March 19 2014

March Mine Visit: Part 1.

We hold a lot of importance in our relationships with our miners. We don't simply say we believe in ethical mining practices, we dedicate time and money into building and maintaining lasting relationships with the people who work to make the gold and silver industry fair. This month Cred director Alan Frampton went to Peru, here is part one of his story:

The journey from Lima to Sotrami is 600km south to a town called Yauca. Here you need a decent 4x4 as you head inland from the Pacific coast up into the Andes. The journey is slow and arduous as you climb to 8000ft above sea level. The roads are cut into the side of the mountain and in places have considerable drops as we make our way to Santa Filomena. The last hour of the journey you realise just how isolated these people are.

On arrival, the mine security check you in and you put on a visitors vest and a safety helmet . It was then straight into a half hour induction presentation. This was primarily health and safety but also included a piece on just how dangerous mining is.



 My primary concern was to see how the Fairtrade premium was being spent. So off I went to see the medical centre and the local Doctor. Doctors trained by the state have to do a one year placement in rural areas. This village has 3000 people living here and the doctor is supported by 4 nurses/ helpers. I was proudly shown the new 4x4 ambulance which is used for serious cases that are taken to the nearest town. It is a basic medical centre and when I asked what the Dr needed the most she said a fenced compound to keep all the stray dogs out.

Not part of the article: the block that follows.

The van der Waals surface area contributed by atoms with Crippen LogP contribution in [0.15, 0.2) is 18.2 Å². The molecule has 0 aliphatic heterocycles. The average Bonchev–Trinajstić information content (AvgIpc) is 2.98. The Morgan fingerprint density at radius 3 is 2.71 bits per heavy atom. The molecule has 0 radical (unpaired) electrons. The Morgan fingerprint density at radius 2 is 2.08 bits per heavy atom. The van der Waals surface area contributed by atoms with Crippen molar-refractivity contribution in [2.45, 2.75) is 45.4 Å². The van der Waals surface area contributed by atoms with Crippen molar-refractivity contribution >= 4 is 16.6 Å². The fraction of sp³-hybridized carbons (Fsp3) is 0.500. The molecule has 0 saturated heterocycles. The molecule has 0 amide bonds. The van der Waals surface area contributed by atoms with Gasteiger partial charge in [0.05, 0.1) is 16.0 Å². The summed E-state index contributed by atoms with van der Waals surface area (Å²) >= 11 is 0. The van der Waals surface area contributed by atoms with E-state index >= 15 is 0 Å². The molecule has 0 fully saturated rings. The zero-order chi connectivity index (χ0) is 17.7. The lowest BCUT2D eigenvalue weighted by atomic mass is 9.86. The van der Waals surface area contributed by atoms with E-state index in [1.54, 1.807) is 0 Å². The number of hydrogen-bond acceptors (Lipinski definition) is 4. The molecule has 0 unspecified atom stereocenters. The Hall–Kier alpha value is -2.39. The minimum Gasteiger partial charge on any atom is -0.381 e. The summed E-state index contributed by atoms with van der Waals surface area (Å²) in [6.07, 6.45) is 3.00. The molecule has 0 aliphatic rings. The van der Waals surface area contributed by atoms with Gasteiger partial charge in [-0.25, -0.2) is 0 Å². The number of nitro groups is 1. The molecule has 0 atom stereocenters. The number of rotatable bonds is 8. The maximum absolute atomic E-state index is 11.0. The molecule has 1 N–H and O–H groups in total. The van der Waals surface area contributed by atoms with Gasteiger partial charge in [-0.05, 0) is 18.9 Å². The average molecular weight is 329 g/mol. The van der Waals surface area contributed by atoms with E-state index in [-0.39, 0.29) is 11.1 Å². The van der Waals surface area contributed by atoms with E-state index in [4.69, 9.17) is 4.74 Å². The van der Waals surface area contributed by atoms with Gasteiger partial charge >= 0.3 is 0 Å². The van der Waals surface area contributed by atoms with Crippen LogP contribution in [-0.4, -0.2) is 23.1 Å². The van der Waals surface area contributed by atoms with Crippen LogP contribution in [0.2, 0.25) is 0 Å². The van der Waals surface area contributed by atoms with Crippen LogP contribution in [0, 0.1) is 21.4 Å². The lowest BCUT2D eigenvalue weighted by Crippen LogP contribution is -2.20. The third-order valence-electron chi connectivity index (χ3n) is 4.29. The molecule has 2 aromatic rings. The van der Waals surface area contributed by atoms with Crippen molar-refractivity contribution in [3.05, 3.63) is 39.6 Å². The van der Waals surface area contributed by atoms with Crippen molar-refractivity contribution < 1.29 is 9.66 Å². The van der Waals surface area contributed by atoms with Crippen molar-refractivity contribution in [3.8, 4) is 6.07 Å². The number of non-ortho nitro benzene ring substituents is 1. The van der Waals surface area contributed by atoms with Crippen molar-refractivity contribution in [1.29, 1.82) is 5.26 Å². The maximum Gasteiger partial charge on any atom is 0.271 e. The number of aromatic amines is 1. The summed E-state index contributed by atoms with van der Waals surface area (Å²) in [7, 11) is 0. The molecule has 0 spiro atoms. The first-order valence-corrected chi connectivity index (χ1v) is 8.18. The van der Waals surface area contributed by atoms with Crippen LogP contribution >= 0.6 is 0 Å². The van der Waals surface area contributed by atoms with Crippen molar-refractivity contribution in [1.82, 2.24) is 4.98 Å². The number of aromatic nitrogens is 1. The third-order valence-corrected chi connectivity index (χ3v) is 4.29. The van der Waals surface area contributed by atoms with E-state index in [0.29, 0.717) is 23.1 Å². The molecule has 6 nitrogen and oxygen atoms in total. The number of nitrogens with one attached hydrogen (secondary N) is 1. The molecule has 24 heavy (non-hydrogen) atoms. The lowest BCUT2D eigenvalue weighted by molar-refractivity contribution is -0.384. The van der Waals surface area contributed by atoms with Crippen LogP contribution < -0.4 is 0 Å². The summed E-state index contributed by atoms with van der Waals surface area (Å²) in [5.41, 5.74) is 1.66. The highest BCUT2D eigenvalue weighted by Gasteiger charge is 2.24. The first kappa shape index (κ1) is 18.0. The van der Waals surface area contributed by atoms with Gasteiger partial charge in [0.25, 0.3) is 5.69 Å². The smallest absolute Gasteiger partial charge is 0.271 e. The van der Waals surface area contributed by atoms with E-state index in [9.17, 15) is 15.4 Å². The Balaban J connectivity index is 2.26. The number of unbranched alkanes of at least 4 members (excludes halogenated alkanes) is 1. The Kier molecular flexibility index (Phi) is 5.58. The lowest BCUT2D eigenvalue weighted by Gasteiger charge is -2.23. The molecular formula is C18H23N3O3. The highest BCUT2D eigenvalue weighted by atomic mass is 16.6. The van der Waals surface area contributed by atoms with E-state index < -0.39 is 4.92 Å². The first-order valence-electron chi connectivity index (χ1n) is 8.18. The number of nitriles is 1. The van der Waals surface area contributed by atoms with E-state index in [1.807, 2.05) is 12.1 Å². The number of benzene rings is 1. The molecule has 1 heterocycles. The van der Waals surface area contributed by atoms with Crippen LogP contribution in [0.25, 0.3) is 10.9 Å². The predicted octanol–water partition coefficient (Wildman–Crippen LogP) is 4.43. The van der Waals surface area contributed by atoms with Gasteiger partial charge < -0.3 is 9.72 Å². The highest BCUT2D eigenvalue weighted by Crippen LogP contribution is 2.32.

Further down the dust main road we came to the secondary school. The 180 students were on summer holiday but the teachers were preparing for a new term starting at the end of march. They were very proud and enthusiastic . They have improved standards dramatically over the last five years. Then only 30% made it to further education! now it's 70%. Basic rooms with old computers were the most basic of facilities. When asked what they needed most "a new roof " came the reply. The existing tin roof had a lot of leaks in which were a threat to the computers. Whilst the classrooms were basic the students did have an all weather small playing ground outside for sport. The largest expanse of green for 50 miles.

Across the road was the bigger primary school where currently they have 300 students. The teachers were in a meeting the day I arrived and I asked them the same question, "What was there biggest challenge". The reply stunned me. "Safe toilets for the children". They currently use huts on the side of the mountain.....which is the custom up here. They also wanted to move the school away from the busy dusty road, understandably and get some shade up over the playground as the sun was dangerous at this altitude to their skin.
Lunch with the miners in the "Comedor" was very revealing. The miners do everything by hand including climbing up and down 1000ft by ladder twice a day as they go in and out of the mine. They eat substantial amounts of food prepared by a team of cooks. Large portions of chicken, rice and vegetable soup didn't last long in front of this lot. The average height is about 5ft but these men are as strong a group of men I have ever seen. Breakfast , lunch and dinner prepared for them every day to ensure they stay strong and healthy. Just remember when they go food shopping for this lot they have to go 80 miles...To get to the closest one.


It's for this reason that we do what we do, pioneering ethical mining practices with beautiful design to change the world for the better.